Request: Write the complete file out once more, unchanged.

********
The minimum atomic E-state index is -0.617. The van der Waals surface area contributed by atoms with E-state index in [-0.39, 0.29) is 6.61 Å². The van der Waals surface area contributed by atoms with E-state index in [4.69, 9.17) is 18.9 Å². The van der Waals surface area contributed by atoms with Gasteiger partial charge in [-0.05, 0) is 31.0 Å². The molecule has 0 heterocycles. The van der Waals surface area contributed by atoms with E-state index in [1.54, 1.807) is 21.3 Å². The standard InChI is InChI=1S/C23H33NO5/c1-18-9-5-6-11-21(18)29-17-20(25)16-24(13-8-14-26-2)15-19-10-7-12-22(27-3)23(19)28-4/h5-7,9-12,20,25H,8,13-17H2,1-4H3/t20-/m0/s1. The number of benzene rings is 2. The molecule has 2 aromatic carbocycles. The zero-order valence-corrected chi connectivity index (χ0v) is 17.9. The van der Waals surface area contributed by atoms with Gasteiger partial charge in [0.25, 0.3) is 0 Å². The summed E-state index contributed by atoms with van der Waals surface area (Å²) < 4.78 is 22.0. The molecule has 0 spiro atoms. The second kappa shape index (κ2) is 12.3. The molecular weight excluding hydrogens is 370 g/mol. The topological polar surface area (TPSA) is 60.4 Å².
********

The minimum atomic E-state index is -0.617. The van der Waals surface area contributed by atoms with E-state index in [-0.39, 0.29) is 6.61 Å². The van der Waals surface area contributed by atoms with E-state index in [4.69, 9.17) is 18.9 Å². The van der Waals surface area contributed by atoms with Gasteiger partial charge in [-0.05, 0) is 31.0 Å². The molecule has 0 heterocycles. The van der Waals surface area contributed by atoms with E-state index in [1.54, 1.807) is 21.3 Å². The standard InChI is InChI=1S/C23H33NO5/c1-18-9-5-6-11-21(18)29-17-20(25)16-24(13-8-14-26-2)15-19-10-7-12-22(27-3)23(19)28-4/h5-7,9-12,20,25H,8,13-17H2,1-4H3/t20-/m0/s1. The number of benzene rings is 2. The molecule has 2 aromatic carbocycles. The zero-order valence-corrected chi connectivity index (χ0v) is 17.9. The van der Waals surface area contributed by atoms with Gasteiger partial charge in [0.25, 0.3) is 0 Å². The summed E-state index contributed by atoms with van der Waals surface area (Å²) < 4.78 is 22.0. The molecule has 0 spiro atoms. The second kappa shape index (κ2) is 12.3. The molecular weight excluding hydrogens is 370 g/mol. The topological polar surface area (TPSA) is 60.4 Å².